Sunday Times and housework

By | March 24, 2005

There’s no match for cleaning, guys
An Ireland rugby fixture leads Sarah Carey to reflect on men’s loose grasp of housework

“Are you watching the match?” the cheery butcher inquires, clearly expecting a positive response.

Momentarily I’m confused. I had been trying to figure out a menu that didn’t require using a hob all week, since yet again a tradesman has let me down. Casting aside thoughts of lamb and pork chops, I do a mental checklist. It’s Saturday so it can’t be Champions League. It’s only March so GAA hasn’t excited the population. A crucial Premiership or FA Cup tie? A European or World Cup qualifier? I have a brainwave. “Oh the rugby! We’re playing France!”, delighted with myself for remembering. The delight is short-lived as I realise the implications of yet another Six Nations weekend. That’s three matches that have to be watched, three second-hand commentaries to bore me, and nine hours when my husband’s attention will be on George Hook instead of setting up the composting bin.

My eyes betray dismay. The jovial meat man declares to another customer, a weathered-looking farmer, “Ah sure, the women aren’t interested, are they?” I resist the temptation to spit out what I’m thinking: “the women” don’t have time to be interested.

If it were a case of “the match”, it wouldn’t be so bad. But thanks to the marketing achievements of Sky, there’s an important match several nights of the week. And even if it’s not today’s big match, there will be some other “must” on the sporting calendar to distract the boyfriends, husbands and fathers from their domestic obligations. We go from Six Nations straight into Cheltenham, and there was simply no escape last week from the compulsory celebratory air around this formerly three-, now four-day event. That’s four days of running to the bookies instead of running the child’s bath, and four days of “just checking the results on Aertel” instead of checking that the meat isn’t burning while I’m upstairs with the Jif, sorry, Cif.

I grow increasingly agitated by the mandatory passive-participation in sport now required of the middle-class, middle-aged man. Somewhere and somehow, around 1996 I think, watching “the match” got written into the domestic contract as a non-negotiable item for men. Sport has a noble air that excuses it from the weekend flurry of catching up on housework. Once this nobility was attached to actually playing sport, and not hanging out in the pub watching it and then staying in the pub discussing it while women are racing through the ironing. Just when we were assured that men were sharing the burden of home maintenance, watching sport became the latest weapon in their arsenal to avoid housework.

That stockpile had included some admirable passive-aggressive techniques. Man-wishing-to-avoid-household-task could start off with postponing the job so long that the woman just ended up doing it herself. This seemed easier than nagging. If you keep up the nagging then you realise you’ve become a nag and are turning into your mother, so you just go ahead and do it. Of course, then you’ve become a martyr, in which case you’ve also turned into your mother.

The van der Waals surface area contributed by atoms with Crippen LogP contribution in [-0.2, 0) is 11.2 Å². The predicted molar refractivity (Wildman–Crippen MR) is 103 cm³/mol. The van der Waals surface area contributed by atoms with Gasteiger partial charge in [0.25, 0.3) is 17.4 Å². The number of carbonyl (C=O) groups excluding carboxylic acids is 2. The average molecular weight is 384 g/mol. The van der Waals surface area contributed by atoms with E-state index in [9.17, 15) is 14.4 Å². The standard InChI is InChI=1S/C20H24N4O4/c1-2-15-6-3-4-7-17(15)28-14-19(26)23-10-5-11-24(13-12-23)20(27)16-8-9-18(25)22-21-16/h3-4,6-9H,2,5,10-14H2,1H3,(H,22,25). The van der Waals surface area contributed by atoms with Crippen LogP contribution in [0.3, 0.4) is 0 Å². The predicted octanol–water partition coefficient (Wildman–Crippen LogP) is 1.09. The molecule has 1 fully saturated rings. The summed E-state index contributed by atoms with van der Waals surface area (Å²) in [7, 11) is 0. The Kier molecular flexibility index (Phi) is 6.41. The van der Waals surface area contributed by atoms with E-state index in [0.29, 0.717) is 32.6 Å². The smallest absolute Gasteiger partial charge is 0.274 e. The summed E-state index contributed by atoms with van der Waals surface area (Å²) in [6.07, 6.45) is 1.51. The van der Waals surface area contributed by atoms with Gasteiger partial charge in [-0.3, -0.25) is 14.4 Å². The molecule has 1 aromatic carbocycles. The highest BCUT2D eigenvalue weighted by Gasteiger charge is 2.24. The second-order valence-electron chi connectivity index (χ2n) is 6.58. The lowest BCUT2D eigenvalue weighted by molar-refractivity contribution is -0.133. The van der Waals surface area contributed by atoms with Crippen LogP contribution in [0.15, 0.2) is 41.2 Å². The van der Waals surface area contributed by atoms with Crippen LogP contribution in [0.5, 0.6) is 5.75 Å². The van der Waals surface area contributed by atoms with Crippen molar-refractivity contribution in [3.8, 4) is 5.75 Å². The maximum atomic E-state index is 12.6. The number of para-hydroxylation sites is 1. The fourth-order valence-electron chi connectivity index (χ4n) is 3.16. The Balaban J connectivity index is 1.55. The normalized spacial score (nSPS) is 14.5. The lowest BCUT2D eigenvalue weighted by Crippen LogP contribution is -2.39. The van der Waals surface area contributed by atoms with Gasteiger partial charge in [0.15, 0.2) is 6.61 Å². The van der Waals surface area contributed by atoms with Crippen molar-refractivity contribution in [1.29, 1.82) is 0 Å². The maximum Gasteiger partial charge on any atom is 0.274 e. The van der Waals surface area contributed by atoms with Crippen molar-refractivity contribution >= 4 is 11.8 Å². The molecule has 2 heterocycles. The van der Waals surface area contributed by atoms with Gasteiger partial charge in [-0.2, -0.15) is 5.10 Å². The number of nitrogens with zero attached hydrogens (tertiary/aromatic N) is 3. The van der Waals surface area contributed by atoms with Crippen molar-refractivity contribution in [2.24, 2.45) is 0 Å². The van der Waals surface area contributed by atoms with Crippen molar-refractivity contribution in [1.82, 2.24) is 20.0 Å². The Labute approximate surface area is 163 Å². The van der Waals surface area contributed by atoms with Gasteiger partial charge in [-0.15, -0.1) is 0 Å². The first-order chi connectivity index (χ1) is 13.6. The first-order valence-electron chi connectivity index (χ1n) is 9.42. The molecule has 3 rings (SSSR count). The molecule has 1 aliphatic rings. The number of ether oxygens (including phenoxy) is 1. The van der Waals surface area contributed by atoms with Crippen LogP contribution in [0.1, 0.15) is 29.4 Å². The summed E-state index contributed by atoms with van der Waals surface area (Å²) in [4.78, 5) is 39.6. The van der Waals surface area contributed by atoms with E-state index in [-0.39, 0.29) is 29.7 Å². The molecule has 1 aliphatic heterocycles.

If postponement becomes unavoidable, men proceed to doing the job so badly, you have to do it again anyway.

And now we have the use of sport and its double effect on the non-performance of housework. Since “the match” is on telly, this prevents men doing chores. In addition, they would much rather you refrained from doing it in their presence. Vacuuming is a particular source of irritation during the match.

At this point they can employ two strategies. They could just complain. But the smarter route is to urge you to relax and sit down. How can one relax knowing that the organic fruits have to be stewed for the infant’s weaning programme? You could not stew the fruit and give the child a jar instead, but this would make you a bad mother and faced with the choice of being a bad wife or a bad mother, the latter is the one to avoid.

Alternatively, you could just leave the house and engage in an alleged recreational activity, such as having hot wax poured over sensitive areas of your body and superfluous hair mercilessly stripped from your skin. On your return you find that no progress has been made on the work but there is an expectation of gratitude as he’s been minding the children. Fortunately this never involved leaving the TV room, and so you are left with only one course of action. Encourage him to watch the match in the pub so you can get on with it in peace.

He heads guilt-free to the pub and pretend that the work never happens at all. This act of delusion is revealed when the housework row takes place every few months and men can claim they do half because they don’t know that 90% of it exists.

You’ve conspired in helping them believe this. Now, not only are you doing most of the work, you are not entitled to any acknowledgement, never mind gratitude, for doing it at all. In our so-called post-feminist world, housework is not simply without status, but fast becoming a guilty secret.

The glass ceiling appears like a minor skirmish compared to the fight for shared cleaning, on which we have lost rather than gained territory. Any hope of a comeback seems dim as long as Sky Sports’ army of professional sportsmen dominate men’s spare time.

As for women’s spare time, it has yet to come into existence.

One thought on “Sunday Times and housework

  1. JAMES

    What a whinge! lesbians really have got it sorted, no nasty men about making a mess!

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